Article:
Natural gas futures were trading higher early Wednesday ahead of a potentially volatile session with the front month expiring, although the latest forecasts appeared neutral for demand. The September Nymex contract was trading 3.1 cents higher at $2.233/MMBtu shortly after 8:40 a.m. ET.
Heading into Wednesday’s trading, the latest forecast outlook remained “singularly” neutral, placing demand expectations close to normal levels over the next 15 days, according to Bespoke Weather Services.
“We are a touch hotter than we were yesterday, but it is not a change deemed as notable,” Bespoke said. “We are seeing a little more above normal coverage in parts of the East in the six- to 15-day, though the best heat remains in the West. While we still feel mid to late September can see above normal heat, normal temperatures are declining rapidly, so barring extremes, it will be tougher for heat to have a material impact.”
Price action could be “erratic” with the September contract expiring Wednesday, Bespoke said.
“Longer term, we like upside price risks, though would not be surprised to chop around more in the near term,” the firm said.
Volatility in the futures market this week could die down after the September contract rolls off the board, according to analysts with EBW Analytics Group. Some of the recent volatility, including a 7.8-cent rally for the front month to start the week, may be traced back to events like a surge in liquefied natural gas (LNG) feed gas demand or news out of Mexico pointing to an imminent ramp up in flows on the Sur de Texas-Tuxpan pipeline, according to the firm.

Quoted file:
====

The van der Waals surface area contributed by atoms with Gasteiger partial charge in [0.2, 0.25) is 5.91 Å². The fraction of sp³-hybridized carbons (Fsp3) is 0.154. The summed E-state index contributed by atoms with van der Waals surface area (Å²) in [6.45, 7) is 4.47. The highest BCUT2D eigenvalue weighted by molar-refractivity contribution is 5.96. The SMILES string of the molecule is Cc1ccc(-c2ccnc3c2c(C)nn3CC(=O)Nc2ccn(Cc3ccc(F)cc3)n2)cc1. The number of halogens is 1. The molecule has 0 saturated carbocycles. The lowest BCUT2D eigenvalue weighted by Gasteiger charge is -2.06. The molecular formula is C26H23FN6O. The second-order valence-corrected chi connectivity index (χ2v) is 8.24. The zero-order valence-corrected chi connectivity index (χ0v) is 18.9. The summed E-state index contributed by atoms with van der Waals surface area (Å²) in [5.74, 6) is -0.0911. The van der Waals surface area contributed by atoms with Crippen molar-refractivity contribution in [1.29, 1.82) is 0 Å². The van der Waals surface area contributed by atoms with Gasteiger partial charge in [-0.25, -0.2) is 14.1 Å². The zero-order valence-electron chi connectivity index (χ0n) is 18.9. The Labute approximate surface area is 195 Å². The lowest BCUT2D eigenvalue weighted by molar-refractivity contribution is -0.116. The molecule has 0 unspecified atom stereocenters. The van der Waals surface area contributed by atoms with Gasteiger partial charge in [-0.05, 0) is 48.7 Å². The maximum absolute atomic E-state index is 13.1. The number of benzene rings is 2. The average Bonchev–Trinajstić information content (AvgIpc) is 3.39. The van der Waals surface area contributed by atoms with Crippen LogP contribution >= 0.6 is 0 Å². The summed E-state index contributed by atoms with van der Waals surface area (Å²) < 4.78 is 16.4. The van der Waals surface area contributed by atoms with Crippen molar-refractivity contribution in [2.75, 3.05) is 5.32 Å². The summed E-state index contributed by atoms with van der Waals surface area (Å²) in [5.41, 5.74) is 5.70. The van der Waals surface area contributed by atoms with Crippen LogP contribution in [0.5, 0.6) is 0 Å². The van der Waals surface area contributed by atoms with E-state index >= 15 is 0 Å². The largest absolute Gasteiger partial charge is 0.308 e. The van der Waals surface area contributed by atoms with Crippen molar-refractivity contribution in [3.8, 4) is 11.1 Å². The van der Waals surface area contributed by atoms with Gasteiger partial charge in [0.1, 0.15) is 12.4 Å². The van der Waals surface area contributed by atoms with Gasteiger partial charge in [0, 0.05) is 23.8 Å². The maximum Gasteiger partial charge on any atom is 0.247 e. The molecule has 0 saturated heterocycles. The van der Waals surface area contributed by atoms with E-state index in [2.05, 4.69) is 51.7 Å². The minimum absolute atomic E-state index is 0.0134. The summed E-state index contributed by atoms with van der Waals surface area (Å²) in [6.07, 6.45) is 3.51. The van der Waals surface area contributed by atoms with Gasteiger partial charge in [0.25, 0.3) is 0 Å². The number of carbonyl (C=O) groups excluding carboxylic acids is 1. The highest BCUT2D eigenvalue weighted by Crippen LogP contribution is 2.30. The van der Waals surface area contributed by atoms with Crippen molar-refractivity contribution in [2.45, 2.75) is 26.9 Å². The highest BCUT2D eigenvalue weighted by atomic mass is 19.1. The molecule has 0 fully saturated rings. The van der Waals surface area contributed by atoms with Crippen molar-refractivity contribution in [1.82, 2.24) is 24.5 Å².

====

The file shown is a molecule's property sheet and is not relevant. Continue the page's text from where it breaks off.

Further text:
“Options expiration and contract closeout also almost always create volatility,” the EBW analysts said. “Another major factor has been the impact of computer-driven trading. During the past year, in the days leading up to a major holiday -- when volumes are often light -- computer-driven trading has often shifted volatility into overdrive, with algorithms pushing prices up and down sharply.
“Most of this is noise. We expect trading to settle down after today’s final settlement, with prices most likely drifting lower heading into the holiday weekend.”
Meanwhile, the latest developments on Tropical Storm Dorian point to a “waning” risk for U.S. natural gas markets, according to Genscape Inc. analysts. The National Hurricane Center’s 8 a.m. ET advisory had Dorian located about 60 miles southeast of St. Croix in the Caribbean, traveling northwest.
“Tropical Storm Dorian continues to pose a hurricane threat, but its potential impact to U.S. gas markets is waning as its projected path is progressively migrating away from U.S. producing areas and demand centers,” Genscape senior natural gas analyst Rick Margolin said. “...The extent of its projected path has shifted eastward versus yesterday, possibly reaching the Florida Atlantic coast instead of taking direct aim at the tip of the state.”
October crude oil futures were up 88 cents to $55.81/bbl just after 8:40 a.m. ET, while September RBOB gasoline was up about 1.1 cents to $1.6604/gal.